TopPanel04

TopPanel05

TopPanel06

Milling the display aperture and a recess so that the display is very close to the surface of the panel.

This Sieg SX3 mill is proving to be very useful. It’s the same as the Grizzly G0619

TopPanel07

TopPanel08

TopPanel09

TopPanel10

Polishing compounds in various grades

The polishing compounds came in a set of 12 syringes

TopPanel11

Shiny!

 

oLED Display Module

Display02

 

Display03

Display04

Display05

Display06

Display07

Display08

Display09


Display95

This 3M Double-sided tape is super strong.

Display10

Display11

The clear acrylic lens is sealed to the display module with 3M double sided tape.

 

Display12

Display13

 

PCB and Controller

PCB design created in KICAD. Such an awesome piece of software!

PCB design created in KICAD. Such an awesome piece of software!

Controller01

12 double layered PCBs delivered for $14 USD from DirtyPCBs.com. I’m not complaining!

Controller02

Controller03

Controller04

Controller05

Controller06

Controller07

 

Power Box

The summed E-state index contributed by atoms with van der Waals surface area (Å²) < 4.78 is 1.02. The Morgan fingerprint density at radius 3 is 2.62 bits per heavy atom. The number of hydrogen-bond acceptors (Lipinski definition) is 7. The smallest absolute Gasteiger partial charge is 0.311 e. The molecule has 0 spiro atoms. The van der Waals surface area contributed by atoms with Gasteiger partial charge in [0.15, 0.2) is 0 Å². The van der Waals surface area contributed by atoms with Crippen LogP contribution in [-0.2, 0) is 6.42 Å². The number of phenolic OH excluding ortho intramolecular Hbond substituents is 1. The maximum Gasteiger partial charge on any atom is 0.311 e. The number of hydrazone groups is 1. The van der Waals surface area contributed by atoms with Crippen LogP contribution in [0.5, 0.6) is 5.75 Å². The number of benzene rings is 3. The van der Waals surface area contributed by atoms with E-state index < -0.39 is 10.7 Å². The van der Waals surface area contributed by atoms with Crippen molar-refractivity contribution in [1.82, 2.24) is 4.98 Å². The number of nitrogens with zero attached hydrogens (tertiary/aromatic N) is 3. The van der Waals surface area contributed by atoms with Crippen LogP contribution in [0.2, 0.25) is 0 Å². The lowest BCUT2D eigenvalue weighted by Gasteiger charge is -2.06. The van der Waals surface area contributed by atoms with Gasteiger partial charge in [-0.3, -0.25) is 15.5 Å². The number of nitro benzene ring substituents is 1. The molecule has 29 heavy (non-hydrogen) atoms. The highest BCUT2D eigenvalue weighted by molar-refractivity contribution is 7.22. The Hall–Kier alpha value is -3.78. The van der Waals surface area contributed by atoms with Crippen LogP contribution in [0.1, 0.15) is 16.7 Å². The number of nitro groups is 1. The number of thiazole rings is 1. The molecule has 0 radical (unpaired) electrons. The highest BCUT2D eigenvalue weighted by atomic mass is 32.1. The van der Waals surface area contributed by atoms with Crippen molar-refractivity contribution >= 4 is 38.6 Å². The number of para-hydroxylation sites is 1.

PowerBox01

 

Front LED

Led01

Led02

The led holder is made from stainless steel. A piece of fiber optic plastic is glued in as a lens.

 

Water Tank

Tank01

Tank02

Tank03

Tank04

Tank05

Tank06

Tank07

 

 

Water Inlet

WaterInlet01

WaterInlet02

WaterInlet03

WaterInlet04

WaterInlet05

WaterInlet06

 

I’m not sure why I made such an elaborate nut for this considering it’s hidden inside the machine. Never mind it was fun.

WaterInlet07

WaterInlet08

 

Final Assembly

Before the final assembly I had the machine casing stripped and powder coated in flame red.

Assembly01

Group head temperature probe

The group head temperature probe is held on with High temperature Kapton tape

Assembly02

Assembly03

Assembly04

Assembly05

The tube wrapped around the boiler is a pre-heat tube that I added so that the water being drawn into the boiler is not stone cold.

Assembly06

Assembly07

Assembly08

Assembly09

Assembly10

Assembly11

Assembly12

 

Assembly13

 

Final

Parts List: (Thanks China!)